To understand factors that encouraged caregiving in different contexts, the analysis begins by examining the situations of fathers who acted as caregivers while they were involved in a coresidential relationship with the mother (about two out of five families in the sample). In this study, fathers were considered to be highly involved if they took on at least 30 percent of activities involving the direct care of their focal child and shared a majority of other parenting tasks for a sustained period during the first four years.5 This group includes fathers who were in relationships with the mother throughout the study and those who ended their relationships by year four. It then turns to the situations of fathers who acted as caregivers outside the context of a romantic relationship with the mother (about one out of five families). Since I examine the involvement of fathers over a period of time when many couples separated, these two groups need not be mutually exclusive. However, only fathers who maintained a romantic relationship with the mother had a high level of involvement throughout the study, and therefore, these two groups did not overlap.
Parents' accounts suggest that fathers who were in a coresidential relationship with their child's mother tended to assume a significant share of caregiving duties when they were unemployed, underemployed, or working different shifts than the mother. Marie explained, “[He] watches them while I go to school and go to work.” Tony, Marie's husband, put a positive spin on caring for their children while he was unemployed:
I'm the one taking care of both of them … it's something that a lot of men don't do, or don't have the opportunity to do… . Instead of being the nine to five father, and coming home and having a couple of minutes or an hour or two with them, [I] take the whole day with them.
Over the course of the study, many of these fathers worked part-time or alternated between periods in which they were in and out of the workforce. The first time I interviewed Hope, a Latina mother of two, she said her partner took a 50-50 share in “changing their son's diapers, changing his clothes, making his bottles” in the year after his birth while they were both unemployed. Three years later, Joaquin, her partner, explained that they continued to trade off caregiving responsibilities for their four-year-old son after she had gone back to work full-time as a housekeeper and he worked part-time at his brother's automotive shop.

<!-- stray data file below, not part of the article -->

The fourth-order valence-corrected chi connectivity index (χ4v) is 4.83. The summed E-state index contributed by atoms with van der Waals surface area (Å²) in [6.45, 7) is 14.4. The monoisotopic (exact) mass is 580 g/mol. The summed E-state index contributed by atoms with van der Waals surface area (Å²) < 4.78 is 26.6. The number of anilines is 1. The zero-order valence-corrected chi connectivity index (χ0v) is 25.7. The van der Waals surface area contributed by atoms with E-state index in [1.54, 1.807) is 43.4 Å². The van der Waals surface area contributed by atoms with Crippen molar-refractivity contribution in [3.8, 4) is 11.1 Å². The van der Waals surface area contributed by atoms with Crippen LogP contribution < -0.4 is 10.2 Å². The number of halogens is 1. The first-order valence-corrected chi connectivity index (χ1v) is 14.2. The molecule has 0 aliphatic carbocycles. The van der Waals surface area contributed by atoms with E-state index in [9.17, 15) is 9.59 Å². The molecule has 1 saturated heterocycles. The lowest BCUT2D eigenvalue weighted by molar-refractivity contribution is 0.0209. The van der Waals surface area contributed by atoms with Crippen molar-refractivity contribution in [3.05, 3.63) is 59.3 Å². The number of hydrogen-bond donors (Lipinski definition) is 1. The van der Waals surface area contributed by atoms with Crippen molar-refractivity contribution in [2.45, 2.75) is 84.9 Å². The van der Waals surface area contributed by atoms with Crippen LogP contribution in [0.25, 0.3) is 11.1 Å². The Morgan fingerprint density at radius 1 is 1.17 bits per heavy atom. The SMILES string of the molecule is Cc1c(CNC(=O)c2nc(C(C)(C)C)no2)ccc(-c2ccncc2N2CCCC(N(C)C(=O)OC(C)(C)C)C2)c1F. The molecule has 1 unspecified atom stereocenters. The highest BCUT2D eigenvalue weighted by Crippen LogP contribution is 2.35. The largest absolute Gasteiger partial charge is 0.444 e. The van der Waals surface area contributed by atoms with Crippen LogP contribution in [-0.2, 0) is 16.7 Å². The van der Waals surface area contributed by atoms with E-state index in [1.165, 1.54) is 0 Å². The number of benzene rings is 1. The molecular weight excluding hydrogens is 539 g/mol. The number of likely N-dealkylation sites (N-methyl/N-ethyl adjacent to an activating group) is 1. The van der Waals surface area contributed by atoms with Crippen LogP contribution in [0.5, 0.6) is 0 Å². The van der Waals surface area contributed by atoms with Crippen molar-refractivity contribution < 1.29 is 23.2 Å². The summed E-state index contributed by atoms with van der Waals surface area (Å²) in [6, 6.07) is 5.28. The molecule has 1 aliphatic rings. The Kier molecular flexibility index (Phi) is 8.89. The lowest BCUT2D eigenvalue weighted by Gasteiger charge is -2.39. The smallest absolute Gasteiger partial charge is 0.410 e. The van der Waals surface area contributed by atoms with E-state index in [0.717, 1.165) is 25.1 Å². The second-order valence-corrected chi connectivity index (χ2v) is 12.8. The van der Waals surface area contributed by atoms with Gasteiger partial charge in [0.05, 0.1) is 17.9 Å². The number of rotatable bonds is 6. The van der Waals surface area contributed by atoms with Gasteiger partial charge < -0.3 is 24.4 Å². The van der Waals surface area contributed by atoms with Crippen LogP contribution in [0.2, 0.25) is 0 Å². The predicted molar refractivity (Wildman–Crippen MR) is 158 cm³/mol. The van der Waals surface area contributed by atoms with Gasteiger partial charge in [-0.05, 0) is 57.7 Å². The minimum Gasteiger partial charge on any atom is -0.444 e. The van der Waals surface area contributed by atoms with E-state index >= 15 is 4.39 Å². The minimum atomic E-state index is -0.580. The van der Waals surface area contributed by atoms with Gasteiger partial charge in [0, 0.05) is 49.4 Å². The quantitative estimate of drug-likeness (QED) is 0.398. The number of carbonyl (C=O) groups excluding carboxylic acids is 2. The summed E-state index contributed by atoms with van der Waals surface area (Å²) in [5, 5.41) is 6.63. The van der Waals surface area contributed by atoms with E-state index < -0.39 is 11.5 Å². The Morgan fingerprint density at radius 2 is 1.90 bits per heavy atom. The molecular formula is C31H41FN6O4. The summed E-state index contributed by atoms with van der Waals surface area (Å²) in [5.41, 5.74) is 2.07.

I'm the one with the teeth brushed and stuff like that. [Getting him] dressed and the bath, we'll do it together. Take turns. If she's too tired, I'll do it. If I'm tired, she'll do it. So we work with it together.
Other fathers who were more successful at finding full-time employment were able to care for their child when they worked different shifts than the mother. As one mother commented, “Her father watches her in the day, and he goes to work at night, so we change shifts.” Her partner explained, “We just agreed to change our schedules of work. For one, you don't have to pay day care, and second, you don't have to worry about it.” In comparison to fathers in coresidential unions who were less involved in the care of their children, these men had similar employment opportunities but had more flexible schedules.
An important question in literature on shared parenting has been whether fathers' motivation to care for children precedes or develops in response to their employment constraints (Coltrane 2000). Interviews with parents in this study suggest that fathers became caregivers in two different ways while they were involved in a relationship with mothers. In each situation, the order in which fathers' employment, motivation, skills, and social support influenced their decision to become caregivers differed.
In one situation, for example, parents' accounts suggest that more highly motivated and skilled fathers actively chose to share parenting responsibilities with mothers. Fathers like James who chose to be caregivers were extremely enthusiastic about having a child, often responding more positively to the news of the pregnancy than their partners: “It was cool when we found out. I was juiced. I wanted to tell everybody.” Three years later, James expressed a similar level of excitement about having a child, “[He's] my ace coom boom. My young pound puppy. My little homey. My first born. He always gonna be the star.” In addition to their strong interest in becoming parents, the experience of caring for younger siblings, cousins, and nephews, or of acting as a father figure to other children, had given these men confidence in their parenting skills and a realistic idea of what to expect when their child was born. As James observed, “I had to babysit my little brother and sister all the way up, so I knew how to raise a kid…. I knew basically how to do it and what to do…. I wasn't looking at it like fun and games, but I look[ed] at it like a challenge.”